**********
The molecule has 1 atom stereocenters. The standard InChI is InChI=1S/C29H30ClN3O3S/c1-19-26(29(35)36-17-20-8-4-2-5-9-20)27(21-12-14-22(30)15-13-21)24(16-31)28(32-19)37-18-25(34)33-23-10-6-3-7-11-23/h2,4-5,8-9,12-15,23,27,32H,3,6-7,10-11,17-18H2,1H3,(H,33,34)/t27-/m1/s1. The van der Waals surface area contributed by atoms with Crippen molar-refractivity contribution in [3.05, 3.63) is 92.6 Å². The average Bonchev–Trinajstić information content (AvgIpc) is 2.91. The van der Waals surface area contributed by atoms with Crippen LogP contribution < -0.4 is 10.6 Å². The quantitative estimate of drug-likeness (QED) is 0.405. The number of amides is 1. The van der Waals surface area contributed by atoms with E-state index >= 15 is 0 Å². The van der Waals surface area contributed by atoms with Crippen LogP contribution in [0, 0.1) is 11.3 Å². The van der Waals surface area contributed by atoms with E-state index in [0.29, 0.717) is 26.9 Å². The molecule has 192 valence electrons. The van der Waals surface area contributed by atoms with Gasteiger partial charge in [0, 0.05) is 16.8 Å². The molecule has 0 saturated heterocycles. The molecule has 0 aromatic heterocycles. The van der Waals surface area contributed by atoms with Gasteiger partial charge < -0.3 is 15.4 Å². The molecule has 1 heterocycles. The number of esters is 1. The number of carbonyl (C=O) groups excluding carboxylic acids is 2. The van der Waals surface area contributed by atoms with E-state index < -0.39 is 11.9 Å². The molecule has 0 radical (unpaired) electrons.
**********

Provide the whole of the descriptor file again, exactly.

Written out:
The molecule has 1 atom stereocenters. The standard InChI is InChI=1S/C29H30ClN3O3S/c1-19-26(29(35)36-17-20-8-4-2-5-9-20)27(21-12-14-22(30)15-13-21)24(16-31)28(32-19)37-18-25(34)33-23-10-6-3-7-11-23/h2,4-5,8-9,12-15,23,27,32H,3,6-7,10-11,17-18H2,1H3,(H,33,34)/t27-/m1/s1. The van der Waals surface area contributed by atoms with Crippen molar-refractivity contribution in [3.05, 3.63) is 92.6 Å². The average Bonchev–Trinajstić information content (AvgIpc) is 2.91. The van der Waals surface area contributed by atoms with Crippen LogP contribution < -0.4 is 10.6 Å². The quantitative estimate of drug-likeness (QED) is 0.405. The number of amides is 1. The van der Waals surface area contributed by atoms with E-state index >= 15 is 0 Å². The van der Waals surface area contributed by atoms with Crippen LogP contribution in [0, 0.1) is 11.3 Å². The van der Waals surface area contributed by atoms with E-state index in [0.29, 0.717) is 26.9 Å². The molecule has 192 valence electrons. The van der Waals surface area contributed by atoms with Gasteiger partial charge in [0, 0.05) is 16.8 Å². The molecule has 0 saturated heterocycles. The molecule has 0 aromatic heterocycles. The van der Waals surface area contributed by atoms with Gasteiger partial charge < -0.3 is 15.4 Å². The molecule has 1 heterocycles. The number of esters is 1. The number of carbonyl (C=O) groups excluding carboxylic acids is 2. The van der Waals surface area contributed by atoms with E-state index < -0.39 is 11.9 Å². The molecule has 0 radical (unpaired) electrons.